continued “Looking back, we made the right decision to build this new center,” Bartlett said.
During the ceremonies, former Warren County Clerk Caryl Clark also recalled how she and her mother Jeanne McNeary had fought to save the old county courthouse from destruction. The structure, now on the national and state registers of historic places, is now a celebrated landmark in Lake George Village. Clark’s daughter, Stephanie Merrill, recalled how she, too, had attended the municipal center dedication ceremonies — at age six.
“The building was impressive, overwhelming, she said, recalling how in the 1963 event her eyes fixed on the large emblem on the front of the building depicting Revolutionary War hero Joseph Warren, the county’s namesake.
Bartlett recalled how he had presided over one of the first cases held in the new county courthouse. It was a suit over patent rights involving a local catheter company — the longest trial at that time in the county’s history.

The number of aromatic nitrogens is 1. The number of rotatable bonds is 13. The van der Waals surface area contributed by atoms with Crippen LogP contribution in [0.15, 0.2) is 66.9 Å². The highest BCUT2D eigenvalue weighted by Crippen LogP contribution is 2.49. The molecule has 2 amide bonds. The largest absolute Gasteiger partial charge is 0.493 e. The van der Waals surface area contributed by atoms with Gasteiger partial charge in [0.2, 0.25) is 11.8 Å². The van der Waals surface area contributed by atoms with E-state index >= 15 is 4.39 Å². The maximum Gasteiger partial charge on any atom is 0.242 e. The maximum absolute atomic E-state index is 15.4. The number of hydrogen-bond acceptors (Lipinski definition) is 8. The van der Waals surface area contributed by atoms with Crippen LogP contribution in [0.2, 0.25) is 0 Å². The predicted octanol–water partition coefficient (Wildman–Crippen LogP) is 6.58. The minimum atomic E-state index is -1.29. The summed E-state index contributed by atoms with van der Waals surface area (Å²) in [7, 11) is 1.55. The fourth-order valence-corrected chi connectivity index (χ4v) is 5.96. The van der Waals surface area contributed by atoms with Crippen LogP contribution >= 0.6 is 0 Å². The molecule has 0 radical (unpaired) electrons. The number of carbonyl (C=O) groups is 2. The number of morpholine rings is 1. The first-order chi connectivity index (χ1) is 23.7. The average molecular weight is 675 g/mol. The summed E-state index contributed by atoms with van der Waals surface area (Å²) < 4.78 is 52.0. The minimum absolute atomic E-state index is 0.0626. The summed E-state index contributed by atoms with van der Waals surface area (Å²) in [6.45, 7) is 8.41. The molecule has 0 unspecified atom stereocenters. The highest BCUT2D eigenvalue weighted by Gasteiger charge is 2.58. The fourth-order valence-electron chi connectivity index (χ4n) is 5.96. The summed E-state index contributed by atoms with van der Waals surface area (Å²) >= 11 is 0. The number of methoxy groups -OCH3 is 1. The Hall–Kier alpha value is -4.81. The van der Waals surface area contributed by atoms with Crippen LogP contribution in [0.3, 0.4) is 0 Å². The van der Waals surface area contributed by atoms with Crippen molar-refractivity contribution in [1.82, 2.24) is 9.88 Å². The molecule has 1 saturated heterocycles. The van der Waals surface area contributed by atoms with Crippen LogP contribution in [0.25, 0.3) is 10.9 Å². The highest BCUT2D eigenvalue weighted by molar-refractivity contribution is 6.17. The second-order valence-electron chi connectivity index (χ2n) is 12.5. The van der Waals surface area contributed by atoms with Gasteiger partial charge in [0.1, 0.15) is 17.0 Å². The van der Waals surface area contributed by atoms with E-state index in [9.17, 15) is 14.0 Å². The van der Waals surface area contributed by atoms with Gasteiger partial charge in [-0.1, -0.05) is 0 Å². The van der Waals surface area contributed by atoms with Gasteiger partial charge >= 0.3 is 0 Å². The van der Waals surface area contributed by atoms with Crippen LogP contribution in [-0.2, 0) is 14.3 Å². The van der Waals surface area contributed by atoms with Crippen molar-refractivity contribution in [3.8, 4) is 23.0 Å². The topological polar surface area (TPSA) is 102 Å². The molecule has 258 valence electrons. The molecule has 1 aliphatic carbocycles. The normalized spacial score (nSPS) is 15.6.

Twice on Friday, county District Attorney Kate Hogan conducted tours of the county courts.
In the main county courtroom, she introduced Bartlett and three of the county’s other judges, County Judge John Hall, Family Court Judge Timothy Breen, and Supreme Court Justice David Krogmann.
Krogmann recalled the lengthy and influential career of Bartlett, who received a standing ovation. Hogan noted it was Bartlett who urged her to become a prosecutor because it would fulfill her career goal of helping people in distressing circumstances. Krogmann told the audience that if he ever had doubts when making legal decisions on the bench, he would look at Bartlett’s portrait on the courtroom wall and think, “What would Dick Bartlett do?”
During this courtroom visit, Queensbury seventh-grader Piper Orr re-enacted Flora Sexton, a historic figure from Hague.
At 10 a.m. Friday, a quartet of singers from Queensbury High School opened the monthly county Board of Supervisors meeting by singing “The Star-Spangled Banner” as a salute to the anniversary.